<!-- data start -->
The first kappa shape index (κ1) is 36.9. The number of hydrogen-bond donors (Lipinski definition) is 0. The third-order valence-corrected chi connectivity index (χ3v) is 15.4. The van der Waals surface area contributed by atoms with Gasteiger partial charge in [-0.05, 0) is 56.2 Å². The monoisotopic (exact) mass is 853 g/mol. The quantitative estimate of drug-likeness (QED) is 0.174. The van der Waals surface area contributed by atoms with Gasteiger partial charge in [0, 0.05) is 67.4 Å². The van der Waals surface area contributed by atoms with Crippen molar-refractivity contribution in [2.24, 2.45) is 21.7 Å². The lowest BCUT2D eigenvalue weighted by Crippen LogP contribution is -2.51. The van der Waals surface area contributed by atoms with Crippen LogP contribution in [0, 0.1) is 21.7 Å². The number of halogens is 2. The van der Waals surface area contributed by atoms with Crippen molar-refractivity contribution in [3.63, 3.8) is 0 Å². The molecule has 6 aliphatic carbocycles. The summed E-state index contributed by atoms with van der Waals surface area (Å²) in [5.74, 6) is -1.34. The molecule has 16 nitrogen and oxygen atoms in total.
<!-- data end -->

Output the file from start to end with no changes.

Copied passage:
The first kappa shape index (κ1) is 36.9. The number of hydrogen-bond donors (Lipinski definition) is 0. The third-order valence-corrected chi connectivity index (χ3v) is 15.4. The van der Waals surface area contributed by atoms with Gasteiger partial charge in [-0.05, 0) is 56.2 Å². The monoisotopic (exact) mass is 853 g/mol. The quantitative estimate of drug-likeness (QED) is 0.174. The van der Waals surface area contributed by atoms with Gasteiger partial charge in [0, 0.05) is 67.4 Å². The van der Waals surface area contributed by atoms with Crippen molar-refractivity contribution in [2.24, 2.45) is 21.7 Å². The lowest BCUT2D eigenvalue weighted by Crippen LogP contribution is -2.51. The van der Waals surface area contributed by atoms with Crippen LogP contribution in [0, 0.1) is 21.7 Å². The number of halogens is 2. The van der Waals surface area contributed by atoms with Crippen molar-refractivity contribution in [3.63, 3.8) is 0 Å². The molecule has 6 aliphatic carbocycles. The summed E-state index contributed by atoms with van der Waals surface area (Å²) in [5.74, 6) is -1.34. The molecule has 16 nitrogen and oxygen atoms in total.